WASHINGTON (Reuters) - President Barack Obama pushed for sweeping changes in U.S. immigration policy on Wednesday, as Mexican President Felipe Calderon complained that a harsh new Arizona law discriminates against foreign-born workers.
Immigration, a traditional sticking point in the neighboring countries’ relationship, became the focus of Calderon’s Washington visit when the border state passed the law requiring police to check the immigration status of anyone they suspect is in the United States illegally.
The Arizona law has been criticized as discriminatory and Calderon, who had promised to bring it up in Washington, jumped into the controversy in his first formal remarks of the two-day state visit.
Despite their “significant contribution to the economy and society of the United States,” Calderon said, many immigrant workers “live in the shadows, and at times, as in Arizona, confront patterns of discrimination.”
Obama said the Arizona law underscored the need for comprehensive immigration reform and reflects U.S. frustrations, which he shares, with current law.
“In the United States of America, no law-abiding person -- be they an American citizen, a legal immigrant, or a visitor or tourist from Mexico -- should ever be subject to suspicion simply because of what they look like,” Obama said.
There are millions of Mexican-Americans and Mexicans living in the United States and many Americans travel to and live in Mexico.
The United States needs a new law that secures the border, targets businesses that hire illegal workers and punishes illegals, but gives them a path to citizenship, Obama said. He asked for support from opposition Republicans to pass one.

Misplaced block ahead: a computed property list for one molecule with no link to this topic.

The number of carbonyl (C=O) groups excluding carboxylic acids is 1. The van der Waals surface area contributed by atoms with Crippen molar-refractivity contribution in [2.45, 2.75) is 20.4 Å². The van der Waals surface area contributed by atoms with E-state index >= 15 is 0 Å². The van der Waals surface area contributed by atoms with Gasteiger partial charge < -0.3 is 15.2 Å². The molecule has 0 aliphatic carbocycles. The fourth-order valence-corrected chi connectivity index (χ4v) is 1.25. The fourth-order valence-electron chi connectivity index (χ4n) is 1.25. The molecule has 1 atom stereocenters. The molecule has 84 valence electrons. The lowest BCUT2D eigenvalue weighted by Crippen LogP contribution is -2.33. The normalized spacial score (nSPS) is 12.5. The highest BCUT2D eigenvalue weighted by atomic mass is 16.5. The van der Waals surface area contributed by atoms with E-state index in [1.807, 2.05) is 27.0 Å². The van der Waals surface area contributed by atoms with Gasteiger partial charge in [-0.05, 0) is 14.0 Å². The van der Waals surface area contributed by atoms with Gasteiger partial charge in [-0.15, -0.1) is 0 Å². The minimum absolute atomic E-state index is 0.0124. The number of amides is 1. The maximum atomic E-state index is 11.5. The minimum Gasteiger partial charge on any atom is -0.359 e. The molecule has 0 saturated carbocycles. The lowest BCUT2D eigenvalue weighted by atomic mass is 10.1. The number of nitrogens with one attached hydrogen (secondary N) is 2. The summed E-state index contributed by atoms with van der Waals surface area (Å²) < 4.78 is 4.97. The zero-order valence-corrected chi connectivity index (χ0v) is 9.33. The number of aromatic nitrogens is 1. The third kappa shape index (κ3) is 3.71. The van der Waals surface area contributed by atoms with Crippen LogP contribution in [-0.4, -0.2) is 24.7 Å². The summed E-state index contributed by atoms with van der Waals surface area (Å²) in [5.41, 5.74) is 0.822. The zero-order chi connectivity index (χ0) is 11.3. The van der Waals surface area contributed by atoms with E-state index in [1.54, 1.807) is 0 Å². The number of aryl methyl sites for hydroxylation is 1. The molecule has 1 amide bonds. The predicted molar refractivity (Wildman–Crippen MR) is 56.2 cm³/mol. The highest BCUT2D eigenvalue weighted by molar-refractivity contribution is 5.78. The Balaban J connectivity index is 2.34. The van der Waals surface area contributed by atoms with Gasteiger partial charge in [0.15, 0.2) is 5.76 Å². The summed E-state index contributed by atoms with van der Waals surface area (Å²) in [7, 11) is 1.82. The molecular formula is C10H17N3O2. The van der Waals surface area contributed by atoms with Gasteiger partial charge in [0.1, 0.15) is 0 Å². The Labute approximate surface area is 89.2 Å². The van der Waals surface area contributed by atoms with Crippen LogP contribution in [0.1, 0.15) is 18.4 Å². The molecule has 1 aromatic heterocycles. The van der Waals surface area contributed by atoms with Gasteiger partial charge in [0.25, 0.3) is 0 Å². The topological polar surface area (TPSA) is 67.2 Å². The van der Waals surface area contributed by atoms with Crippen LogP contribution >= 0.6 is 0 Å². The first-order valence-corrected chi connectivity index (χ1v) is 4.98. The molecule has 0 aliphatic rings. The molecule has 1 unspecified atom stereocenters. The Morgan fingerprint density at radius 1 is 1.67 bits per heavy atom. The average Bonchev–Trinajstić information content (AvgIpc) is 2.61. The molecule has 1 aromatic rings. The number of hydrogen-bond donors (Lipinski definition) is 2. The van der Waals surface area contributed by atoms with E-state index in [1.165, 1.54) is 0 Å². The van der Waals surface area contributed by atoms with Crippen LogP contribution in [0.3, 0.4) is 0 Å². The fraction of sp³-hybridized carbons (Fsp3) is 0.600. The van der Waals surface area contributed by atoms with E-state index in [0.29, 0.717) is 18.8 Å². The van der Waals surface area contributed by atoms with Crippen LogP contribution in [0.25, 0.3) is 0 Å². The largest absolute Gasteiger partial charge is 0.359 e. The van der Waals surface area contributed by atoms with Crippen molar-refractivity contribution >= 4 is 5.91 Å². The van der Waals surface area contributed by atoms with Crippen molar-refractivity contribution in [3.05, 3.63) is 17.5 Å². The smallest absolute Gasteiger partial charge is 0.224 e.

Obama and first lady Michelle Obama greeted Calderon and his wife, Margarita Zavala, at the White House at the start of the visit. The Obamas were hosting a state dinner later on Wednesday, and Calderon was to address a joint session of the U.S. Congress on Thursday.
The two countries broadly agree on issues like the global economy and climate change, despite tensions over immigration, border security, drug violence and trade. Their trade surpasses $1 billion a day, and Mexico sends 80 percent of its exports to the United States.
The presidents issued a joint statement affirming their commitment to mutual economic growth, securing the border, protecting the environment, and fighting crime, but offered no major new initiatives.
Analysts said the major outcome of the visit for Calderon would be strong expressions of support for his policies, particularly in fighting the international drug trade, from Obama, who is hugely popular in Mexico.
Calderon is “a leader who is guiding his country through very difficult times with vision and with courage, and he has been an outstanding partner to me and an outstanding partner to the United States,” Obama said.
The two presidents said they would cooperate to crush drug gangs. The joint statement said the United States would speed delivery of helicopters and other aircraft for the drug fight. The traffickers’ turf wars and battles with federal forces in Mexico have killed 23,000 people since Calderon took office in December 2006 and launched an army-backed offensive.
The spiraling violence worries foreign investors and makes some tourists nervous about visiting Mexico. Drug-related abductions have spilled across the U.S. border.
The countries are more closely aligned on the issue than they have been in years, and Mexico is pleased Washington acknowledges that U.S.-made weapons and U.S. demand for drugs are big parts of the problem.
Additional reporting by Mica Rosenberg in Mexico City; editing by Mohammad Zargham